Category Archives: Women in Tech

A collection of famous(well, indeed mostly unknown) Women in Tech. There’s so many of them until in the late sixties something happened.

Agora – Hypatia of Alexandria

Agora DVD

Hypatia of Alexandria lived in th 4th century A.D., in hard times for a female philosopher and scientist. According to Wikipedia, she is “the first female mathematician whose life is reasonably well recorded.” The astronomer and university teacher Hypatia tried to conserve the (ancient-classical) knowledge that was endangered by religious turmoil in the wake of the fall of the Roman empire. 

Rachel Weisz plays a wonderful Hypatia in Amenábar’s movie “Agora“. In its end, she’s killed by religious fanatists (in this case Christian ones), who tear her skin off, mostly because she failed to comply with the religion’s rules and the position in society she was supposed to take.

Frances Spence – another unhonored ENIAC developer

Frances Spence

One more from the core female developers of ENIAC. As other women, she mostly went unhonored – because female contributions didn’t match societies’ expectations:

Photos of these women working on the computer often went without credit in newspapers at the time, and when the ENIAC was completed and unveiled to the public on February 15, 1946, the US Army failed to mention the names of the female programmers who had programmed the machine to run such sophisticated calculations. This further contributed to the perceived disconnect between women and computing.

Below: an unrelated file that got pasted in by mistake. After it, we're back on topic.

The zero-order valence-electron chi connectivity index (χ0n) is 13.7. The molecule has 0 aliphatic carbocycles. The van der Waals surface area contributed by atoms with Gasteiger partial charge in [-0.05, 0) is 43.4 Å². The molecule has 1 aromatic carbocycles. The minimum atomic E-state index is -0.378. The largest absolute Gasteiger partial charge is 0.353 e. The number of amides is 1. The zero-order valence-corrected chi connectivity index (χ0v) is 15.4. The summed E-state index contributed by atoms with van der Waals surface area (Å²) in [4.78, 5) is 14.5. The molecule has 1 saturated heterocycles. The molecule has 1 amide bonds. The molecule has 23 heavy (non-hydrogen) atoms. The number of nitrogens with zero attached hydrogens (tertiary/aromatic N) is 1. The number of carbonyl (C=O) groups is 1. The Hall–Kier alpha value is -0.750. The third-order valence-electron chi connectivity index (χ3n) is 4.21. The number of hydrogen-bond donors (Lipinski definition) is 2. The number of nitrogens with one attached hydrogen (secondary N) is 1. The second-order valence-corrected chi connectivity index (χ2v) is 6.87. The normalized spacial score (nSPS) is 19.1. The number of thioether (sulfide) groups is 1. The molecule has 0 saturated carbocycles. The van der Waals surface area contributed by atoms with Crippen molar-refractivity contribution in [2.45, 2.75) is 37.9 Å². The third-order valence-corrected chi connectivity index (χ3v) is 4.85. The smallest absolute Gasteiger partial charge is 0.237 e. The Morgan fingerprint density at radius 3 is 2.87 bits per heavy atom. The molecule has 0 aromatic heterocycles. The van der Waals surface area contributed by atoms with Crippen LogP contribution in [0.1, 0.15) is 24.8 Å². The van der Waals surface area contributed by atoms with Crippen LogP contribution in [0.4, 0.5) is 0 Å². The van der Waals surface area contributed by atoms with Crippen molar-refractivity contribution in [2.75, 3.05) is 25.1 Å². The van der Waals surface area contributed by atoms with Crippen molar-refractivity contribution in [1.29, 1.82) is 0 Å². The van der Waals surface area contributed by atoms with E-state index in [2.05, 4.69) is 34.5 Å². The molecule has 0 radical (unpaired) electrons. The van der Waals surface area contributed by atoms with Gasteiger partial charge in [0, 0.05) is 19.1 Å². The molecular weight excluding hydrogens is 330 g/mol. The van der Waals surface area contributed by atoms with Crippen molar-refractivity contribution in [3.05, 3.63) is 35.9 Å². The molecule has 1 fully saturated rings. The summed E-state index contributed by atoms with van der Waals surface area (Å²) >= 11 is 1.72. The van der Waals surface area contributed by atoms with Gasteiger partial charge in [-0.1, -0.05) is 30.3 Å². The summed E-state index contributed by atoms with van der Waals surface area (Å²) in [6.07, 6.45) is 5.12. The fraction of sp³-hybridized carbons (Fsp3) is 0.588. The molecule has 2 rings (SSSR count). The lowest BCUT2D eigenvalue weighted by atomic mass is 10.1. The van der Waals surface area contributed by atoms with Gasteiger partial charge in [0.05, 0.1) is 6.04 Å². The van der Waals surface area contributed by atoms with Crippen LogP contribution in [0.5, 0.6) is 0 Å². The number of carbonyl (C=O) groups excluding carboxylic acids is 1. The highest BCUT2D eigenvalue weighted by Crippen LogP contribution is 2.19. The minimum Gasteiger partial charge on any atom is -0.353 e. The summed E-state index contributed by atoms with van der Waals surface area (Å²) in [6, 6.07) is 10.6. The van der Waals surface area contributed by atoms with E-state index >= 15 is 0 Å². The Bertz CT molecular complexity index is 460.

(Read more on Wikipedia)

ENIAC: Betty Jean Jennings Bartik

The ENIAC's main control panel with Bartnik on the left.

Bartik was one of the leading developers of the ENIAC trajectory computer, and she was quite proud of its first public presentation in 1946:

“The day ENIAC was introduced to the world was one of the most exciting days of my life. The demonstration was fabulous. ENIAC calculated the trajectory faster than it took the bullet to travel. We handed out copies of the calculations as they were run. ENIAC was 1,000 times faster than any machine that existed prior to that time. With its flashing lights, it also was an impressive machine illustrating graphically how fast it was actually computing.”

(more at Wikipedia)